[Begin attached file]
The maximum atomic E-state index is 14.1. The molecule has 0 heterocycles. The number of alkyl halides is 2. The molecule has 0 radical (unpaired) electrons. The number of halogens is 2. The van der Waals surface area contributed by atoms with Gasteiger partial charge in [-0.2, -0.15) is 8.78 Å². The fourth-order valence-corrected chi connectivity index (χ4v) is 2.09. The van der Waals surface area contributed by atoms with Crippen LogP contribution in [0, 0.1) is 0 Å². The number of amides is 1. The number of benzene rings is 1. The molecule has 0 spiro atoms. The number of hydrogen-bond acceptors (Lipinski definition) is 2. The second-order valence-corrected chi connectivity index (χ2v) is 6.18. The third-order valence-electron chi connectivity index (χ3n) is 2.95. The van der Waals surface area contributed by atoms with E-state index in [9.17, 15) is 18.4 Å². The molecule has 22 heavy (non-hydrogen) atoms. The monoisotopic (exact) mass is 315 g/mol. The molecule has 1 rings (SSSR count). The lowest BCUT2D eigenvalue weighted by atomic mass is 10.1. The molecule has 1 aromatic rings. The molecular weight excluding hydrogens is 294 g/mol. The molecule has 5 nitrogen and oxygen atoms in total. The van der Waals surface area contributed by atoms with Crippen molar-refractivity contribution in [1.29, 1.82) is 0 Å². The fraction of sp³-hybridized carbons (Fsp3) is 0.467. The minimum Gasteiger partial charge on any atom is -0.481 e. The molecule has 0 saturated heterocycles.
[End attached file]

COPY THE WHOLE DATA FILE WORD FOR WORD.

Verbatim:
The maximum atomic E-state index is 14.1. The molecule has 0 heterocycles. The number of alkyl halides is 2. The molecule has 0 radical (unpaired) electrons. The number of halogens is 2. The van der Waals surface area contributed by atoms with Gasteiger partial charge in [-0.2, -0.15) is 8.78 Å². The fourth-order valence-corrected chi connectivity index (χ4v) is 2.09. The van der Waals surface area contributed by atoms with Crippen LogP contribution in [0, 0.1) is 0 Å². The number of amides is 1. The number of benzene rings is 1. The molecule has 0 spiro atoms. The number of hydrogen-bond acceptors (Lipinski definition) is 2. The second-order valence-corrected chi connectivity index (χ2v) is 6.18. The third-order valence-electron chi connectivity index (χ3n) is 2.95. The van der Waals surface area contributed by atoms with E-state index in [9.17, 15) is 18.4 Å². The molecule has 22 heavy (non-hydrogen) atoms. The monoisotopic (exact) mass is 315 g/mol. The molecule has 1 rings (SSSR count). The lowest BCUT2D eigenvalue weighted by atomic mass is 10.1. The molecule has 1 aromatic rings. The molecular weight excluding hydrogens is 294 g/mol. The molecule has 5 nitrogen and oxygen atoms in total. The van der Waals surface area contributed by atoms with Crippen molar-refractivity contribution in [1.29, 1.82) is 0 Å². The fraction of sp³-hybridized carbons (Fsp3) is 0.467. The minimum Gasteiger partial charge on any atom is -0.481 e. The molecule has 0 saturated heterocycles.